|A. J. Cronin
| Gollancz (UK)
Little, Brown (US)
|Print (hardback and paperback)
|256 pp. (UK hardback edition)
The Spanish Gardener is a 1950 novel by A. J. Cronin which tells the story of an American consul, Harrington Brande, who is posted to San Jorge on the Costa Brava, Spain with his young son Nicholas. The novel relates how Nicholas's innocent love for his father is destroyed by the latter's jealousy and vindictiveness when Nicholas forms a friendship with the young Spanish gardener, José Santero.
The novel was adapted for both film and television.
A restrained, precise man, Brande has an elevated sense of his own importance, believing his qualities have been overlooked in a series of postings around Europe which have failed to result in promotion. His other abiding resentment is the failure of his marriage to his wife Marion, who left him when his dispassionate and obsessively controlling nature overwhelmed her.
Brande's paranoid need to be loved and respected are focused on his hobby, a manuscript on Malebranche, a French philosopher, and on his 9-year-old son Nicholas. Nicholas is a delicate child who has been reduced to a state of invalidism by his father's overprotective and restrictive regime.
At San Jorge, the Brandes take a villa for which the couple Garcia and his wife Magdalena have been engaged to act as butler/chauffeur and cook/housekeeper. Nicholas takes an instinctive dislike to Garcia, fearing his dead fish eyes and his tendency to appear unannounced, but Brande sees the man's obsequious servility as recognition of his own superior qualities. At Nicholas's suggestion, a gardener, the 19-year-old José, is hired to tend the neglected garden. José's amiable and ingenuous nature, despite his poverty and the responsibility of providing for his family members, soon attract Nicholas's curiosity and the pair start a friendship. Nicholas helps José in the garden, and his health improves.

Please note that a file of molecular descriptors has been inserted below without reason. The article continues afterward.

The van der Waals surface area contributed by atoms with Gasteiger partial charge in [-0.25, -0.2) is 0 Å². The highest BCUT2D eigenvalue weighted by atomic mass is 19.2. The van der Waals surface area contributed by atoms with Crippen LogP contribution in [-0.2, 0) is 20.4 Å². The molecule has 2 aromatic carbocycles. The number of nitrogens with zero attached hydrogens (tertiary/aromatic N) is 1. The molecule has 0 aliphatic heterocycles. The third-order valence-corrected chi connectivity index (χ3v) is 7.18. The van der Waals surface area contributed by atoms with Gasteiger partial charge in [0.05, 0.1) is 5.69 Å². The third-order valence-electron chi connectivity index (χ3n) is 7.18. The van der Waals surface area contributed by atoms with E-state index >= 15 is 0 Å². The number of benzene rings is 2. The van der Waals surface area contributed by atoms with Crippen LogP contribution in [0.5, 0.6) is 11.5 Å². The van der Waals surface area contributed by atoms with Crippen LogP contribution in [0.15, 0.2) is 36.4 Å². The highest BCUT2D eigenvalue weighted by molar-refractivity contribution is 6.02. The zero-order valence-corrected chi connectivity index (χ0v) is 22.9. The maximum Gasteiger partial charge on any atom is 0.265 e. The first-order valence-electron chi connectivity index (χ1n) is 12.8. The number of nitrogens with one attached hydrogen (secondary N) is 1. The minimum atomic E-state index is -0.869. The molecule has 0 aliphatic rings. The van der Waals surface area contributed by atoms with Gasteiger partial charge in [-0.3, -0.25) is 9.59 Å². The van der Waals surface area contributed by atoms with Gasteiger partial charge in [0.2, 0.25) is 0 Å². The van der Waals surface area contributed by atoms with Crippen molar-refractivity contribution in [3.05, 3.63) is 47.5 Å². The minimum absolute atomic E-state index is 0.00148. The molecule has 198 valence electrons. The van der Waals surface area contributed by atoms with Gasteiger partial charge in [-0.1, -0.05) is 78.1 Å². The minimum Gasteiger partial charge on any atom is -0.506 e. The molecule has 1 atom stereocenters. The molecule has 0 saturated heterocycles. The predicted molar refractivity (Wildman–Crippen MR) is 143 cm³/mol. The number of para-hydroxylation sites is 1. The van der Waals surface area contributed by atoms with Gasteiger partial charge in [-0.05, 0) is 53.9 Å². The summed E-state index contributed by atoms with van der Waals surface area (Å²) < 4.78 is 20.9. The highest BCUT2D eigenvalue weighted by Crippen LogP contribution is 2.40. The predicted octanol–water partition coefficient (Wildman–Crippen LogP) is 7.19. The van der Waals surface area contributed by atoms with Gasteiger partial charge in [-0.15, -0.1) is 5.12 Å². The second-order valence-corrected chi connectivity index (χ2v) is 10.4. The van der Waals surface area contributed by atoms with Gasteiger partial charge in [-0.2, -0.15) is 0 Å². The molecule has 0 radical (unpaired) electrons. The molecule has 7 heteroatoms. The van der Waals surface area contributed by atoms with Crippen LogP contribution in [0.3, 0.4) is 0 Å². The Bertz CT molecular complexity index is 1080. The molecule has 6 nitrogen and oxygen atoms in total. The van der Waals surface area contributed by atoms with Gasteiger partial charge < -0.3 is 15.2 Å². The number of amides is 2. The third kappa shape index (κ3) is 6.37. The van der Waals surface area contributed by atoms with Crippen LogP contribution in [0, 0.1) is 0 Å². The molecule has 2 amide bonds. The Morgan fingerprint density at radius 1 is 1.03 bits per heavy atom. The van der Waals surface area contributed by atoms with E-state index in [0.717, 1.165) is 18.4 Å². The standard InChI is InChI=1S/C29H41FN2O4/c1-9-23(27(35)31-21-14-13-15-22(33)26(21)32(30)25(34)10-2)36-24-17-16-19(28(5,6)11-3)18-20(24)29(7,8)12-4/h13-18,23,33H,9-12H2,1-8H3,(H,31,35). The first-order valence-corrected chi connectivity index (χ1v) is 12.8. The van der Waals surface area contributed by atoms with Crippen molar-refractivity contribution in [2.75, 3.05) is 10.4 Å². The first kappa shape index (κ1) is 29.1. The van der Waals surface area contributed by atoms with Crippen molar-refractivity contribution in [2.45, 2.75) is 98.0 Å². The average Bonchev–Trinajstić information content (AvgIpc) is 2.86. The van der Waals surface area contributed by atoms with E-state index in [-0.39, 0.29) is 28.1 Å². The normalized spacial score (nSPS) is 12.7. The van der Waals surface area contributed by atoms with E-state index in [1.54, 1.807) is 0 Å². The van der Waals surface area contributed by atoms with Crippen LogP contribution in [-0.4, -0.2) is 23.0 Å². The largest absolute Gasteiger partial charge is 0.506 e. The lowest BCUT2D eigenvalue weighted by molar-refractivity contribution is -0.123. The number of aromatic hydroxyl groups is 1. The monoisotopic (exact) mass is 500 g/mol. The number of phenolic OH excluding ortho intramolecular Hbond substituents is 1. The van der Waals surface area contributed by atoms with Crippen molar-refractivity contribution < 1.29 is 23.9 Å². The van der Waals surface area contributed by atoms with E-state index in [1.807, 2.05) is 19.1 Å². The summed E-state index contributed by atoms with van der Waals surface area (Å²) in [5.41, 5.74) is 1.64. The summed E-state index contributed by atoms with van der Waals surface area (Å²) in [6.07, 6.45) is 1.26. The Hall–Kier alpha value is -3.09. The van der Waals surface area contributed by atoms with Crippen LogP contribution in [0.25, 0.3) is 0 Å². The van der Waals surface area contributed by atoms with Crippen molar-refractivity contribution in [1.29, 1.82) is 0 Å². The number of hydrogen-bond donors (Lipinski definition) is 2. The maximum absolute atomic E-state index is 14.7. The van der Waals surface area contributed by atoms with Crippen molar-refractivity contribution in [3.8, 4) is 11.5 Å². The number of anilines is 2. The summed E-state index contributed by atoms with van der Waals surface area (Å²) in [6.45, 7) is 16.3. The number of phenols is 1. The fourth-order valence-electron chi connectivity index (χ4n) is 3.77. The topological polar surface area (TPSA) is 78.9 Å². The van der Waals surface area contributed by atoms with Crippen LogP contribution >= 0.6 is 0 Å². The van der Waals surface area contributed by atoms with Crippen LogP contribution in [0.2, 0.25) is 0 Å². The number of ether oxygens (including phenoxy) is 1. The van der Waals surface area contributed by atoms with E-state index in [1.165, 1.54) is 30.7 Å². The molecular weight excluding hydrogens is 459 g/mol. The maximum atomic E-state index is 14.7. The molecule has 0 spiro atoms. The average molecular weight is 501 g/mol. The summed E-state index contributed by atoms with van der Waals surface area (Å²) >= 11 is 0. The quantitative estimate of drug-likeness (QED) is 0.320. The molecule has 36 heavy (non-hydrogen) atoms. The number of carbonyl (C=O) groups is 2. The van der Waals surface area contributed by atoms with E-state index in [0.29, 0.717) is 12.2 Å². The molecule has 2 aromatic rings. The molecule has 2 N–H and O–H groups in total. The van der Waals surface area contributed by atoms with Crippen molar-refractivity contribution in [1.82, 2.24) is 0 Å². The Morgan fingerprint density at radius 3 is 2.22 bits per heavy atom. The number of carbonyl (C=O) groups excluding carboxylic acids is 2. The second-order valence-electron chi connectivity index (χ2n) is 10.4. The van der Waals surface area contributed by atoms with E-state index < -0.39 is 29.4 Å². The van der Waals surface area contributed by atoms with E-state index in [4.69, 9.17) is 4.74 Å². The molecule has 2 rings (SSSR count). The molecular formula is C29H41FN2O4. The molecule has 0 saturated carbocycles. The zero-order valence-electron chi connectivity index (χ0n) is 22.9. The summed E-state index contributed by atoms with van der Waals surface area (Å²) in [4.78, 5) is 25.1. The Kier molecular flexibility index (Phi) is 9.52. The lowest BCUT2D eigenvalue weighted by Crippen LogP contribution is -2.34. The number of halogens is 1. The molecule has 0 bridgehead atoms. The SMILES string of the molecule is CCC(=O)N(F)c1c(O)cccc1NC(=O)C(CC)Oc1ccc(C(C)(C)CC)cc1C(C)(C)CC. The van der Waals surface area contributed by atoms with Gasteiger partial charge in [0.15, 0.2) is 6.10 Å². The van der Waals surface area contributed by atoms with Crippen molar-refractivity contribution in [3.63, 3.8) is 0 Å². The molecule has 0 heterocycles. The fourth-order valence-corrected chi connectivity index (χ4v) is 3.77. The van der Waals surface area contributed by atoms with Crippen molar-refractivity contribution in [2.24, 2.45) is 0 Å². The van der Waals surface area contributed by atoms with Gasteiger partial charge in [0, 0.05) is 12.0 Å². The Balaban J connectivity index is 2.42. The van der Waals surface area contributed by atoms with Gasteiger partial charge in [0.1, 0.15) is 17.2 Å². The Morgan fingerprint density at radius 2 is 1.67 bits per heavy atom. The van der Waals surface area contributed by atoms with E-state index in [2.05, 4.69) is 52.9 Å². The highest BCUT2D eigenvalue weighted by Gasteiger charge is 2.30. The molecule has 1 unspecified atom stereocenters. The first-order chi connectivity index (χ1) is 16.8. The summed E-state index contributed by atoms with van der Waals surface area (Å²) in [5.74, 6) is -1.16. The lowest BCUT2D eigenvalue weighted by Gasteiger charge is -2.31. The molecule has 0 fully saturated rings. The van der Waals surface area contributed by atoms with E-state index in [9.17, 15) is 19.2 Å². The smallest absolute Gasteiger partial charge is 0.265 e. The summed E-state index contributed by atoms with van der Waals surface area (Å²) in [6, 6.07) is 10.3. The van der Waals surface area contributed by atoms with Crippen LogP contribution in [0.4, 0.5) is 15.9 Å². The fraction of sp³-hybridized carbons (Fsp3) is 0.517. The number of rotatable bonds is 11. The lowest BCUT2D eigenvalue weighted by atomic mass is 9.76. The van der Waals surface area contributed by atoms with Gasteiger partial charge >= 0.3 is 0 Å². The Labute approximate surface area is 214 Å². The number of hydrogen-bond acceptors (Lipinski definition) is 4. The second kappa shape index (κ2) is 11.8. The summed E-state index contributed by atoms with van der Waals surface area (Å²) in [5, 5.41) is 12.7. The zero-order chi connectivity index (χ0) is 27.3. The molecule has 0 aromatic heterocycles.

Garcia, to ingratiate himself with Brande and plant suspicion on José, informs Brande of the friendship between Nicholas and José, and intensely jealous of Nicholas's affection, Brande forbids the boy to speak to the gardener again. He has no justifiable cause to dismiss José, so he sets out to punish him and break his spirit by ordering him to build a rockery from boulders. Nicholas, however, realises that he only promised not to speak to José, and this promise does not preclude writing and exchanging secret notes with each other.
Brande then receives a letter summoning him to Madrid and informing him that his predecessor at San Jorge, who was promoted to First Consul, has suffered a stroke. Elated and assuming that he will be appointed to the vacant post, Brande hurries to Madrid.
José takes advantage of Brande's absence to take Nicholas by train into the mountains on a fishing trip. Their enforced silence is broken, and the day is the idyllic highlight of Nicholas's life so far. However, Nicholas returns to find a drunken Garcia wielding a knife and abusing Magdalena. He spends a terrified night in his room, and,when José learns of it the following day, rather than leave the defenceless boy alone for another night, takes him home with him.